When it WikiLeaks, it pours!

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Openleaks (www.openleaks.org) (see Reuters says it plans to be up-and-running in 2011, is already “drowning in applications”, and promises to stay neutral when it comes to politics.

This comes on the heels of WikiLeaks events of the past two weeks that have seen Julian Assange indicted on sex-related charges, the U.S. Department of Justice authorizing significant actions related to criminal charges and the abandonment of business as usual among organizations and people identified in the ‘leaks’.

I’m glad to see some journalistic credibility and redaction-to-protect-people: but are you glad about this turn-of-events?

Whether you agree or disagree with the widespread availability of sensitive information, the unfolding of these events is witness to some sad realities, including:

Less than 1-in-10 organizations knows whether sensitive information has flown the coop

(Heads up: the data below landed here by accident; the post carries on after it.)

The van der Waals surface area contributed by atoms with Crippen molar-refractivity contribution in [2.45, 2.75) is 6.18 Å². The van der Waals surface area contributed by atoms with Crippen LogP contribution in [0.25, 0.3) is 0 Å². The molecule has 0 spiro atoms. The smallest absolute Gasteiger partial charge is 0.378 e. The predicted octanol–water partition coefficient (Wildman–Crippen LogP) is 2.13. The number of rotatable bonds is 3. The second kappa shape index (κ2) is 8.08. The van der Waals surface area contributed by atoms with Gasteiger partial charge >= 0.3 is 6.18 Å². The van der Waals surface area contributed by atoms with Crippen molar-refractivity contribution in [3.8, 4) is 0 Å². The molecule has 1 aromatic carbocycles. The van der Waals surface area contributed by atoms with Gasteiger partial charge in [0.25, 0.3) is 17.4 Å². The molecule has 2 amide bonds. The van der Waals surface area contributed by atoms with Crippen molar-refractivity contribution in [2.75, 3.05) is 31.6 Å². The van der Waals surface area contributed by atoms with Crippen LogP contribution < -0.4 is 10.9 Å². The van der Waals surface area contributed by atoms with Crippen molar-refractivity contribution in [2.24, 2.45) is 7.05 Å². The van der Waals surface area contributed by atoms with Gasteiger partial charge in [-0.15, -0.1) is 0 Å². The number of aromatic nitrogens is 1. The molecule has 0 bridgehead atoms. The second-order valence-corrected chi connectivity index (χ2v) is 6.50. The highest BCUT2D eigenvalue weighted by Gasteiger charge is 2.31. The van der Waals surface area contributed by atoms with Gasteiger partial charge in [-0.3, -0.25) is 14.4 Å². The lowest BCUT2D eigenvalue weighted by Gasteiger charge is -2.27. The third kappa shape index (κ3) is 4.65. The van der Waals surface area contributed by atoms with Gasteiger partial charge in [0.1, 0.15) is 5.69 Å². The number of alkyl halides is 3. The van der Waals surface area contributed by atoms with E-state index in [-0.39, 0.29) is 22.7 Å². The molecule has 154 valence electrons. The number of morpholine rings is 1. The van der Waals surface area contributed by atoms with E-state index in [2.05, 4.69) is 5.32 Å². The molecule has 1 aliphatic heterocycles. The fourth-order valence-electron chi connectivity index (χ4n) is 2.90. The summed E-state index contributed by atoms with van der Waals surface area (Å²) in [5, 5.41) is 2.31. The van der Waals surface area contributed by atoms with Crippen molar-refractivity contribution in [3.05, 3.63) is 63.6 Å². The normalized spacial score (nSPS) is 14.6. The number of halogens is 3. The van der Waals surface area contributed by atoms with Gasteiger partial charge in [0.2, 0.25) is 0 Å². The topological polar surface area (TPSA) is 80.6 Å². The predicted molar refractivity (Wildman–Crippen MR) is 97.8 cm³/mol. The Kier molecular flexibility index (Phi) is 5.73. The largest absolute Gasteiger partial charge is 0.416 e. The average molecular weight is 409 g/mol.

The other 9-in-10 don’t find out until it’s much too late

Less than half of all organizations even classify information

Only 4-in-10 organizations take precautions to cryptographically protect sensitive information

To understand the extent of the problem, see:

What Color Is Your Information Risk

Automation, Practice and Policy in Information Security for Better Outcomes

Assessments @ IT Policy Compliance

Army’s of lawyers, lawsuits and criminal charges are not going to put the information-leaking Genies back into the proverbial bottle, whether the leakers focus on governments, large businesses, celebrities or other inviting targets.

Joined by BrusselsLeaks, IndoLeaks, BalkanLeaks (see Forbes a coming-of-age of leaked confidential information is More-leaks as newbie info-leakers vie for attention, power, control, advocacy-position, fraud, ransoms and other aims.

If organizations want to come to grips with the coming down-side era of the Internet, it will be time to do what should have been done all along: clean-up-your own house!

This starts with coming to grips with the extent of poor practices, including pretending the risks do not exist or shooing the risks away, lax or non-existent policies, non-existent or poorly understood procedures, non-existent controls and underfunded practices.

Law has never stopped the flow of information … cleaning up one’s own house is much less expensive and more likely to avoid embarrassing consequences and worse.

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